PJ Phelan: Tillage farmers are now fighting on two fronts for access to land

Leslie Woulfe from Timoleague in action at the annual ploughing match in Clogagh West Cork. Photo: Denis Boyle
PJ Phelan

PJ Phelan

All sectors of farming are facing ever increasing challenges and uncertainty.

Financial viability lies in balancing risk with investment cost and anticipated returns.

Farmers are the primary food producers for a market which is being bombarded with a vast array of information based on science-proven facts but much of this information is being misinterpreted.

There is no denying that climate change is taking place and that agricultural practices have a significant input.

There is no denying that food that we eat has a major impact on our health.

There is no denying that the food we produce is subjected to a vast range of processes before it reaches our tables.

Many of those processes result in a product that cannot be readily identified with what was produced on our farms.

But we still do a very good job in producing the raw material for food processors and in doing so are subjected to a vast range European standards which we are obliged to meet before we can sell anything.

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At EU level we have a major and expensive hierarchy of scientists and administrators who insure that our standards are the highest in the world.

Farmers are proud of those standards but are increasingly annoyed that those standards are being ignored when it comes to food imports from outside of Europe.

It is high time that the lobbyists who are pressuring for bans on agrochemicals approved by the European Food Safety Authority concentrated instead on what is replacing the food that we do not produce.

The Irish cereal sector has taken a serious hit in recent years with a reduction in area sown of almost 20pc.

A total cereal area of 306,000ha in 2014 is predicted to drop to 248,000ha in 2019.

While winter barley increased in that period from 60,000ha to 75,000ha, the area of spring barley has dropped from 156,000ha to a predicted 90,000ha for 2019. That will have some impact on the straw supply.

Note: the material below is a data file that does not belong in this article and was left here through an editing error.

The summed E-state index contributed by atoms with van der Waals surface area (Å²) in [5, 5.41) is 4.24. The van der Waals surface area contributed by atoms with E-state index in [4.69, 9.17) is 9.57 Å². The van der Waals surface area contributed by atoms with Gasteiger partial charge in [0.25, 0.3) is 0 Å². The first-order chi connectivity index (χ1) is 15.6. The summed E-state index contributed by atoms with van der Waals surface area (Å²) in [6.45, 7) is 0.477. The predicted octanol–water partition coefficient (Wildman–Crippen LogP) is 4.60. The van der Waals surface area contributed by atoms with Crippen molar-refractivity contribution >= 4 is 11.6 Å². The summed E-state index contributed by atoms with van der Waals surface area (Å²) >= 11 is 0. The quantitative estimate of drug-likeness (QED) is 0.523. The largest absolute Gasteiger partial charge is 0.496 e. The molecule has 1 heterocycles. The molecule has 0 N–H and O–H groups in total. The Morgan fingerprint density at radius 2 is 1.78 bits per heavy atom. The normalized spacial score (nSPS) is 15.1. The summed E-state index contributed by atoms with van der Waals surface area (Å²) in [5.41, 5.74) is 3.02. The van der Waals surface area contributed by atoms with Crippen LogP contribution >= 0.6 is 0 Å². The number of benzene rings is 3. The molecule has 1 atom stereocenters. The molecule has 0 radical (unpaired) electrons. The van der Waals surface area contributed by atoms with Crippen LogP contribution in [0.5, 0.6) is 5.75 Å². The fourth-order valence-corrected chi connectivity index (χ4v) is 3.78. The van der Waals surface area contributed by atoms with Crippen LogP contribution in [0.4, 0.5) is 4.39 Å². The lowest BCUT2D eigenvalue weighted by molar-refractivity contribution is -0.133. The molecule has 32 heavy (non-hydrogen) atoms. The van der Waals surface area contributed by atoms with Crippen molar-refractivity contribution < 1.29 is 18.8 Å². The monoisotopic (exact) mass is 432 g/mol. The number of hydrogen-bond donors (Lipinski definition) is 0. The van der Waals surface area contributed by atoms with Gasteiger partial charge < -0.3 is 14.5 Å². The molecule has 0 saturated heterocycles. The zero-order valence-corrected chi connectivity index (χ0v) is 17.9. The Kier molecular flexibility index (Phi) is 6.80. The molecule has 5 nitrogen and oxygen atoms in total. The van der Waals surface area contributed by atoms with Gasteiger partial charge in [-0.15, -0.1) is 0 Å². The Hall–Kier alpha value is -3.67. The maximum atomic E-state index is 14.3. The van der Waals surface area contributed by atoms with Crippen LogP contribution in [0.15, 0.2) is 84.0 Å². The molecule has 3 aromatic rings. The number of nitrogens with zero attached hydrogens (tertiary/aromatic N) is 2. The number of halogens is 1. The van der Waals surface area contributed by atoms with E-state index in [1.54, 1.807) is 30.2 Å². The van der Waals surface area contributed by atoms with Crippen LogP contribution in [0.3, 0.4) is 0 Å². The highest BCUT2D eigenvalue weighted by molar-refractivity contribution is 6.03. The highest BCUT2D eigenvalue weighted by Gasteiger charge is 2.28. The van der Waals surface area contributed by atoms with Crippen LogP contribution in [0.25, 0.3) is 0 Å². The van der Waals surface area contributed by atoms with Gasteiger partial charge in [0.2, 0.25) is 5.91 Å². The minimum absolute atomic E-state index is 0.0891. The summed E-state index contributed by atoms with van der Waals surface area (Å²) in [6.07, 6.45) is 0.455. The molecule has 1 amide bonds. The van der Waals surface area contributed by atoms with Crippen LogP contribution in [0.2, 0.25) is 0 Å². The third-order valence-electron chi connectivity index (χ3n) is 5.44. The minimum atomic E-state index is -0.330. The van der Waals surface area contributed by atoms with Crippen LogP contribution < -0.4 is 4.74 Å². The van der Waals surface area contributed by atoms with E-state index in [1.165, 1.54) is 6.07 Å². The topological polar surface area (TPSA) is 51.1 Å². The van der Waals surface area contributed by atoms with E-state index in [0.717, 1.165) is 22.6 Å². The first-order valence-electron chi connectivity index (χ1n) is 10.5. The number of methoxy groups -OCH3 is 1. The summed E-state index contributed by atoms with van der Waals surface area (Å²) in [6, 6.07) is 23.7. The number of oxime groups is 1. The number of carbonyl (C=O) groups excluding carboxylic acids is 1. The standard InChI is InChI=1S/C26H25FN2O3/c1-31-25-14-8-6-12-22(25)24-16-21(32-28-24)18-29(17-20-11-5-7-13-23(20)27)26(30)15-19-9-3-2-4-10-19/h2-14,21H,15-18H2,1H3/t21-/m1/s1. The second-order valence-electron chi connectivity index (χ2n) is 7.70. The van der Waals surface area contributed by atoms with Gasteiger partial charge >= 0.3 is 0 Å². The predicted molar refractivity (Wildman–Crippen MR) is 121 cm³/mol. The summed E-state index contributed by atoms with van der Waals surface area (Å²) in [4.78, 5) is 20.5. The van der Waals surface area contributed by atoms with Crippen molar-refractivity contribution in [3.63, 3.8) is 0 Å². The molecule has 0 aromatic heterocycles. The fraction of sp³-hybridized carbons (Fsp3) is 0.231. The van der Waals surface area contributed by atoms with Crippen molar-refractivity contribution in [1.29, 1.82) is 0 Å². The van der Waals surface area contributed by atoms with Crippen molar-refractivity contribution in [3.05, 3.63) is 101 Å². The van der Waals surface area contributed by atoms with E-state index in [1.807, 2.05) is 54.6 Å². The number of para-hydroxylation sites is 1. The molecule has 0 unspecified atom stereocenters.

All that has come during a time of a well exceeded planned expansion of the dairy herd and with no plan for an expansion of EU standard concentrate (cereal) production.

The tillage sector is continuing to lose land to dairy production - we simply cannot compete with the uneconomic prices (even for the dairy farmer) being paid for land.

Land availability is also being pressured by young farmers trying to gain a foothold.

The National Reserve and Young Farmers Scheme, designed to give them financial assistance has inflated land prices both for established farmers and on the young farmer trying to get started.

Over the past few years many tillage farmers have lost land that they had been working for the previous 10-40 years to dairy farmers and new entrants.

Unfortunately, some of the new entrants have dropped out after finding that the inflated prices they were paying for land left them with little profit or worse still a loss.

All of the young farmers I am dealing with have either a substantial home farm to back them up or are forced to take up off-farm employment.

With very few of our established farmers able survive present market prices without their direct payments being used for land rental, our young farmers cannot expect to do better.

There is no denying that we need to get more young people into farming, but not at the cost of increasing land prices for them and existing farmers who are already producing high quality food.


Displacement of one farmer with another is not serving the European consumer.

Perhaps that money would be far better spent on a farm apprentice scheme which would enable a wage- on a par with rates in other economic sectors -to be paid to new entrants and existing employees.

Displacement of EU concentrates with imports from outside of Europe is not serving the food quality requirement of the European consumer.

The fact that many European and indeed Irish food/agrochemical companies have made significant investments outside of Europe begs the question: are they chasing for lower standards and higher margins.

The first step to ensure food quality must be to clearly label all food that has been subject to inspections and fully meets EU standards.

Consumers that chose the products with unknown standards are entitled to buy that product at a reduced price and those that want EU standard should pay a higher price to reflect the additional costs incurred by farmers.

PJ Phelan is a tillage advisor based in Tipperary and is a member of the ACA and ITCA

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